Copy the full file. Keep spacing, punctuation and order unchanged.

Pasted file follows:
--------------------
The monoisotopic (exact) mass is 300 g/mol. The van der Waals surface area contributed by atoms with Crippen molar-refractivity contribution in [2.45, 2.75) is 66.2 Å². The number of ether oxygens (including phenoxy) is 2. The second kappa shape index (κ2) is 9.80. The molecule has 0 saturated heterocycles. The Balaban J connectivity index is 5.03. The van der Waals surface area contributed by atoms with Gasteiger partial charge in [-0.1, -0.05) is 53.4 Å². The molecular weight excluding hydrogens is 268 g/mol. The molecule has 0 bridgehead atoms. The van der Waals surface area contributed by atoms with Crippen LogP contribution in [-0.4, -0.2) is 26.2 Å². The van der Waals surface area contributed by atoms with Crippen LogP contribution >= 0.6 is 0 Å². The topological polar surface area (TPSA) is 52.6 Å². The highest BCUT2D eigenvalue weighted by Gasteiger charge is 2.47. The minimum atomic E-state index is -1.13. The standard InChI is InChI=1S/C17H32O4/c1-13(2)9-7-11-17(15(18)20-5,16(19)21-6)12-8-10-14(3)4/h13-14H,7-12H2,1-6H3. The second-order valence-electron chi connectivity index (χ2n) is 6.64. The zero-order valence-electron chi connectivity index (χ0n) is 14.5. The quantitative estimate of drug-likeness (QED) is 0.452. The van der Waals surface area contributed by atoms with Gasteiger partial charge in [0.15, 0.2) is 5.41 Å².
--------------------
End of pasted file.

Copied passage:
The monoisotopic (exact) mass is 300 g/mol. The van der Waals surface area contributed by atoms with Crippen molar-refractivity contribution in [2.45, 2.75) is 66.2 Å². The number of ether oxygens (including phenoxy) is 2. The second kappa shape index (κ2) is 9.80. The molecule has 0 saturated heterocycles. The Balaban J connectivity index is 5.03. The van der Waals surface area contributed by atoms with Gasteiger partial charge in [-0.1, -0.05) is 53.4 Å². The molecular weight excluding hydrogens is 268 g/mol. The molecule has 0 bridgehead atoms. The van der Waals surface area contributed by atoms with Crippen LogP contribution in [-0.4, -0.2) is 26.2 Å². The van der Waals surface area contributed by atoms with Crippen LogP contribution >= 0.6 is 0 Å². The topological polar surface area (TPSA) is 52.6 Å². The highest BCUT2D eigenvalue weighted by Gasteiger charge is 2.47. The minimum atomic E-state index is -1.13. The standard InChI is InChI=1S/C17H32O4/c1-13(2)9-7-11-17(15(18)20-5,16(19)21-6)12-8-10-14(3)4/h13-14H,7-12H2,1-6H3. The second-order valence-electron chi connectivity index (χ2n) is 6.64. The zero-order valence-electron chi connectivity index (χ0n) is 14.5. The quantitative estimate of drug-likeness (QED) is 0.452. The van der Waals surface area contributed by atoms with Gasteiger partial charge in [0.15, 0.2) is 5.41 Å².